Research matters... peppers on soil-less substrates

Although various soil-less substrates are already available for greenhouse crop production, once the crop is over they nearly all leave behind non-environmentally friendly materials.

In the experiments reported below, sweet pepper plants were grown in polythene greenhouses in Murcia, Spain.

Three substrates were tested, namely coir dust, rice hulls mixed with polyacrylamide crystals to improve water retention, and a urea formaldehyde foam consisting of "a plastic made from amino compounds". The latter compound was inert and was believed to be broken down by the ultra-violet radiation in sunlight.

The substrates were contained in 40-litre plastic bags and the quantity of nutrient solution to be applied each day was increased as the plants grew.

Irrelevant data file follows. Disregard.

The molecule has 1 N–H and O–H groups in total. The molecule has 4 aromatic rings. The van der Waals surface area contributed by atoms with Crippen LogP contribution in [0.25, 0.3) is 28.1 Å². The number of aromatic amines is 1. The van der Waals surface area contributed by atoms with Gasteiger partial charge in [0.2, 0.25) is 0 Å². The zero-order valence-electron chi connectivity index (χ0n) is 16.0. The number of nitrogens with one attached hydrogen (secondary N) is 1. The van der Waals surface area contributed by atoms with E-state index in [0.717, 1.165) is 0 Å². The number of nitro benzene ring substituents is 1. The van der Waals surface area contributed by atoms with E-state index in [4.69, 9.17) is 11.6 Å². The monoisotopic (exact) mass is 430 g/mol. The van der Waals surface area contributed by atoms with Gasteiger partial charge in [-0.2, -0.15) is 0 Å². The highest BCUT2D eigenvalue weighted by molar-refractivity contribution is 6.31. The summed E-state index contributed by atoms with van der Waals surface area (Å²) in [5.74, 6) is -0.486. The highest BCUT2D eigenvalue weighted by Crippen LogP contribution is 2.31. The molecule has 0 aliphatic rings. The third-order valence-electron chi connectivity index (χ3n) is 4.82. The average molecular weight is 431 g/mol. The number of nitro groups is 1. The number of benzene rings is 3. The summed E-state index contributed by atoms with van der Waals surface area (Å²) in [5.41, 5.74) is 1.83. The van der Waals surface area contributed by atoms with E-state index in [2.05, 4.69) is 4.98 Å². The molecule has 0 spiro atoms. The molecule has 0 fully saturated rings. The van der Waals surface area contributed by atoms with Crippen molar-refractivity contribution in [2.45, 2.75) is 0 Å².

Irrigation applications were scheduled by accumulated radiation and adjusted to deliver between 30 and 40 per cent more than the plants actually needed.

Plants growing on the rice hulls performed badly in all years while those on coir dust usually gave the highest marketable yields as well as a higher proportion of fruit in the top grades.

With the urea formaldehyde foam, it appeared that irrigation needed to be applied in small doses and more frequently for it to be continuously available to the plants.

Agronomical Response and Water Use Efficiency of Sweet Pepper Plants Grown in Different Greenhouse Substrates by del Amor and Gomez-Lopez (2009). HortScience 44 (3): 810-814. Members of ISHS can view HortScience from the website

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